“I was a real 'staffer' in mentality and wasn't sure I'd survive in the 'big bad world'.”
What work were you doing previously?
As a producer and director at the BBC, I made science documentaries.
This involved researching and then scripting the documentary, directing the filming, and then working with an editor to edit the film. So, it was a creative role that required clarity of thinking, a clear sense of narrative and solid project management (I was in charge of my own budget).
At various points I was also a Development Producer motivating and managing a team of eight researchers to develop possible new story ideas.
What are you doing now?
I'm the founder and a director of Express Yourself Mums, a social enterprise which is a central resource for breastfeeding mothers and the healthcare professionals who support them.
Express Yourself Mums has a core aim to help increase breastfeeding rates in the UK. I now have two partners and we each have our own remits. My role is wide reaching, and includes:
- Customer service (for mums who are ordering breastpumps, breastfeeding pillows, etc.)
- Talking to mums who are having problems expressing
- Meeting and networking with healthcare professionals who are passionate about breastfeeding
- Meeting and networking with other social entrepreneurs, largely through the support organisation UnLtd, leading to cross-fertilisation of ideas and sometimes cross-marketing opportunities.
- PR and marketing Express Yourself Mums to the general press, industry press, and TV and radio
- Promoting Express Yourself Mums at conferences
- Talking at conferences about my personal experiences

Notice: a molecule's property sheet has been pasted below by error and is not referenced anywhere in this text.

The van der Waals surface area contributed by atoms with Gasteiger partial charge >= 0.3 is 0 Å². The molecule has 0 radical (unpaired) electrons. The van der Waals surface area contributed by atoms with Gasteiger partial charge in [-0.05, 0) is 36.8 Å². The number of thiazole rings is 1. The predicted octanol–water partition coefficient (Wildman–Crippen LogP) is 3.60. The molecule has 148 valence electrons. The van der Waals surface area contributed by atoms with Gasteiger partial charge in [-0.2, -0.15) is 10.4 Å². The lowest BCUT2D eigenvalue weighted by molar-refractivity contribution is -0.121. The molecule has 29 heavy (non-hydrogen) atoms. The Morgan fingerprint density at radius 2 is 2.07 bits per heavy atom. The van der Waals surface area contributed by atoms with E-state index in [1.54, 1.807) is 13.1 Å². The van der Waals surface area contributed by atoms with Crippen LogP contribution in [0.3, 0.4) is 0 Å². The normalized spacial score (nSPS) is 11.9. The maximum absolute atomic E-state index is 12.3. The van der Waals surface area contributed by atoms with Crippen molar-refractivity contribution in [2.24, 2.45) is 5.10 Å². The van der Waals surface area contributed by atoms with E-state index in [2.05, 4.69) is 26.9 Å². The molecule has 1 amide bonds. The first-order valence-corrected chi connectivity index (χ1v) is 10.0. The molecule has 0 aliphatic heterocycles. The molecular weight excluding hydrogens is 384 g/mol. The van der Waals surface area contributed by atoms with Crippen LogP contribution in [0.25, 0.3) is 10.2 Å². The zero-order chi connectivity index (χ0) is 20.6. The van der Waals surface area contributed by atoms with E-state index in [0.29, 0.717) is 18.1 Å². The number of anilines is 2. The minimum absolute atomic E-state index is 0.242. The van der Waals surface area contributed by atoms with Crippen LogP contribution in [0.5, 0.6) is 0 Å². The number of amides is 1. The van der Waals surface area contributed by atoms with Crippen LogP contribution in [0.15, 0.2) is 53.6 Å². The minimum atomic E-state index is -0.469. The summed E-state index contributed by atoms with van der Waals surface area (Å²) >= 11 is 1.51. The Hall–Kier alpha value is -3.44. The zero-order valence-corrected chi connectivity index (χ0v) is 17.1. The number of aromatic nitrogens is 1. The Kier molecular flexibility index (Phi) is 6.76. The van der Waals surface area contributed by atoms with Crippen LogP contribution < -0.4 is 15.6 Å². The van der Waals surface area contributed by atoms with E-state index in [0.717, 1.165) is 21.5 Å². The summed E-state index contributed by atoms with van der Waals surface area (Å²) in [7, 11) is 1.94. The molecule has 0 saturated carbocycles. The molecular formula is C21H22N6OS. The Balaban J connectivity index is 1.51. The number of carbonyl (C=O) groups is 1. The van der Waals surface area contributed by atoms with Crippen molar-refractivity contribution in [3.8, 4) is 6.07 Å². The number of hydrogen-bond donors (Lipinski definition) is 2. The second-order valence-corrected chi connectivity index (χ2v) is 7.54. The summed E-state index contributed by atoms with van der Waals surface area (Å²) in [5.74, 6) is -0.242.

- I am also training to become a breastfeeding counsellor
Why did you change?
My first son, David, was born with a cleft palate and couldn't breastfeed.
So, I chose to express all my milk for him. I tracked down The Easy Expression Halterneck Bra from the United States which allowed me to double-pump hands free. I used it for six months and then wondered why no-one else had one. So I set up a small company, Express Yourself Bras, which I ran as a sideline once I returned to work at the BBC.
My second son, Joshua, was born with a cleft palate too, and was also critically ill with viral meningitis. After an extremely tough start and seven months of expressing, Joshua finally became a fully breastfed baby after his palate-repair operation. I took voluntary redundancy from the BBC so that I could retrain to be a breastfeeding counsellor and launch my venture, Express Yourself Mums.
I planned to use my years of experience working in science and the media and the many contacts I had built up:
- to help mums and healthcare professionals overcome the many barriers to successful breastfeeding
- to source and commission articles and advice from leading healthcare professionals which will be made freely available to all visitors to my site
- to provide the best breastfeeding and expressing products and learning materials in the world to mums, to clinics and to hospitals
- to positively impact on breastfeeding rates in the UK
- to raise significant funds for charity
I also hoped that by working for myself I'd be able to work fewer hours and spend more time with my two boys.
Are you happy with the change?
The decision to leave the BBC was terrifying.
I was a real 'staffer' in mentality and wasn't sure I'd survive in the 'big bad world'.
On a superficial level, one might think that I'd undergone a brain transplant – from BBC Producer to webmaster in just a few months. But then again you can never predict what life is going to throw at you and I've just decided to pick it up and run with it.